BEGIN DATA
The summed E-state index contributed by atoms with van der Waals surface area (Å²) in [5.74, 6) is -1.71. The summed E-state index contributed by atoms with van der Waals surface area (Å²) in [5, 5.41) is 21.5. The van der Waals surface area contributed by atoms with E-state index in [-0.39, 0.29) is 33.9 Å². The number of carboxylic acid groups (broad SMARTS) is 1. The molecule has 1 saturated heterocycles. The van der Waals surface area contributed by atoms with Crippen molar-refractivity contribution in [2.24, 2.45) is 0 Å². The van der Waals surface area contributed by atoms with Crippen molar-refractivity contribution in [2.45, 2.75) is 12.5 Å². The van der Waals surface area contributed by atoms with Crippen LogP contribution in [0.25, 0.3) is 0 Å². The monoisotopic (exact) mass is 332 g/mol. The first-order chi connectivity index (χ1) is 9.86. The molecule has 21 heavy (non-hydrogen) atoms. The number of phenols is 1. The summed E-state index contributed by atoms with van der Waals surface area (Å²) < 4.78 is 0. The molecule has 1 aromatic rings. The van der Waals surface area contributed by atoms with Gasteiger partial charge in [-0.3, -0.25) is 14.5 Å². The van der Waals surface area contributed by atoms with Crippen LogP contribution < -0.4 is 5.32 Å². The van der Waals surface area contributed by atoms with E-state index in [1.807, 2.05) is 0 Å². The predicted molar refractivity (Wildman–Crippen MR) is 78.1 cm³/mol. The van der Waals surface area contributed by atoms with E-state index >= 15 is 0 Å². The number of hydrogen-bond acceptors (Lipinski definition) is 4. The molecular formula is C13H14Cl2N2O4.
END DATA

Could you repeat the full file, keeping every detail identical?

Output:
The summed E-state index contributed by atoms with van der Waals surface area (Å²) in [5.74, 6) is -1.71. The summed E-state index contributed by atoms with van der Waals surface area (Å²) in [5, 5.41) is 21.5. The van der Waals surface area contributed by atoms with E-state index in [-0.39, 0.29) is 33.9 Å². The number of carboxylic acid groups (broad SMARTS) is 1. The molecule has 1 saturated heterocycles. The van der Waals surface area contributed by atoms with Crippen molar-refractivity contribution in [2.24, 2.45) is 0 Å². The van der Waals surface area contributed by atoms with Crippen molar-refractivity contribution in [2.45, 2.75) is 12.5 Å². The van der Waals surface area contributed by atoms with Crippen LogP contribution in [0.25, 0.3) is 0 Å². The monoisotopic (exact) mass is 332 g/mol. The first-order chi connectivity index (χ1) is 9.86. The molecule has 21 heavy (non-hydrogen) atoms. The number of phenols is 1. The summed E-state index contributed by atoms with van der Waals surface area (Å²) < 4.78 is 0. The molecule has 1 aromatic rings. The van der Waals surface area contributed by atoms with Gasteiger partial charge in [-0.3, -0.25) is 14.5 Å². The van der Waals surface area contributed by atoms with Crippen LogP contribution < -0.4 is 5.32 Å². The van der Waals surface area contributed by atoms with E-state index in [1.807, 2.05) is 0 Å². The predicted molar refractivity (Wildman–Crippen MR) is 78.1 cm³/mol. The van der Waals surface area contributed by atoms with E-state index >= 15 is 0 Å². The number of hydrogen-bond acceptors (Lipinski definition) is 4. The molecular formula is C13H14Cl2N2O4.